Addressing Tanzania’s Human Resources for Health Challenges

Tanzania, like many countries in sub-Saharan Africa, is facing a human resource crisis in the health sector. There is a general shortage of qualified health workers throughout the country, but particularly in rural areas. Health workers in the rural areas are difficult to recruit and hard to retain, which exacerbates many health challenges related to malaria, HIV & AIDS, maternal and child health, and reproductive/family planning services. Management Sciences for Health (MSH), in collaboration with the Benjamin Mkapa HIV/AIDS Foundation (BMAF), is working to address this crisis under the Tanzania Human Resource Capacity Project led by IntraHealth. BMAF is helping improve the quality of HIV & AIDS treatment delivered in Tanzania.

The Government of Tanzania operates a decentralized health system in which facilities are managed either at the district level, the regional level, or as referral hospitals.  A district health management team is responsible for planning, budgeting, and coordinating the delivery of health services and is therefore a focus of the project, to improve human resource management at district level.  In collaboration with the project partners, MSH is developing a cadre of human resource management experts at the district level in the southern regions of Tanzania. These trained experts will be able to address critical issues such as health worker recruitment, developing incentives to promote staff retention, performance reviews, and health worker training materials. 

In early 2010, MSH began developing an approach to build the capacity of local human resource management experts. This included developing a curriculum and training materials to support the building of a professional cadre of human resource experts at the district level. MSH and the Tanzania Human Resource Project partners, BMAF and the Training Resources Group, convened a national level “training of trainers” workshop in August 2010 to equip district human resource experts with skills and materials to train teams of human resource personnel. Following the training of trainers, MSH and BMAF coached the newly trained human resource experts as they planned and led a five-day training for 89 senior district health officials on how to strengthen their human resource management programs.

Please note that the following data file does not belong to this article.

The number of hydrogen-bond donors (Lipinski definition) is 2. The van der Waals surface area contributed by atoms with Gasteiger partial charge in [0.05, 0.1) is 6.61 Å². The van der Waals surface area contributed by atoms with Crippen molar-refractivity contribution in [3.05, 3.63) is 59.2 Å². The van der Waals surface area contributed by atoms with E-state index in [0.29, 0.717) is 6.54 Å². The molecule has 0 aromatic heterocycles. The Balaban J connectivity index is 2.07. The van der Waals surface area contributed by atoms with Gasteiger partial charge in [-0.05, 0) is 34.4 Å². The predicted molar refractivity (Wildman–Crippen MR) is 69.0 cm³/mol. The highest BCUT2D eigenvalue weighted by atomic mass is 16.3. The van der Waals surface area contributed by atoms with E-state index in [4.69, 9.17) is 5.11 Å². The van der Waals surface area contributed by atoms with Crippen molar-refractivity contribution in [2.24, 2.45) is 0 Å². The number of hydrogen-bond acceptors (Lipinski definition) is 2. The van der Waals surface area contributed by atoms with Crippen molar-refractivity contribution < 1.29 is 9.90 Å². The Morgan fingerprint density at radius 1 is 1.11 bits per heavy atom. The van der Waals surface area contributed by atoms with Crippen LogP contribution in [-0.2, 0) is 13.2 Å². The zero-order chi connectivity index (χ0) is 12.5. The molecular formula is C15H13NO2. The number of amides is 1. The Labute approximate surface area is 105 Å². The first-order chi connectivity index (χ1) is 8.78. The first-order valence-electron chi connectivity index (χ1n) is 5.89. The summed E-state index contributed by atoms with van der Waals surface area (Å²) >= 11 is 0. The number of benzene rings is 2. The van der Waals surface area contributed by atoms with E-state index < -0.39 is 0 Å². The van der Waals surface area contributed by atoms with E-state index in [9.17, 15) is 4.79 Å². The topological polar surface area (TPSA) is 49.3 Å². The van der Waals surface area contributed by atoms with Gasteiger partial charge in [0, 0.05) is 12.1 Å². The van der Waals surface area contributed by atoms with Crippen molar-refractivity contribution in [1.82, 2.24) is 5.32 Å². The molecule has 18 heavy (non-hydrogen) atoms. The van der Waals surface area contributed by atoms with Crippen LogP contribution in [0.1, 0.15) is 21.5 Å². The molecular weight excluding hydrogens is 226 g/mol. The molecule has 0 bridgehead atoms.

Participants acquired human resource management knowledge and skills during the training and were able to integrate the new concepts into their action plans to address human resource challenges in their districts.

Participants’ feedback highlighted the usefulness of discussions on the recruitment process, staff retention, and employee performance review methods. The district teams developed action plans to address specific human resource challenges they are facing in their day-to-day work situations.

With support from MSH and the other project partners, the district health management teams are integrating these action plans to strengthen human resources for health into their annual work plans and requests for funding. This ensures the action plans are funded through sustainable methods. MSH, BMAF and local HRH experts are providing follow-up coaching and mentoring to the district teams as they seek to implement the action plans in 2011.

Printer Friendly VersionPDF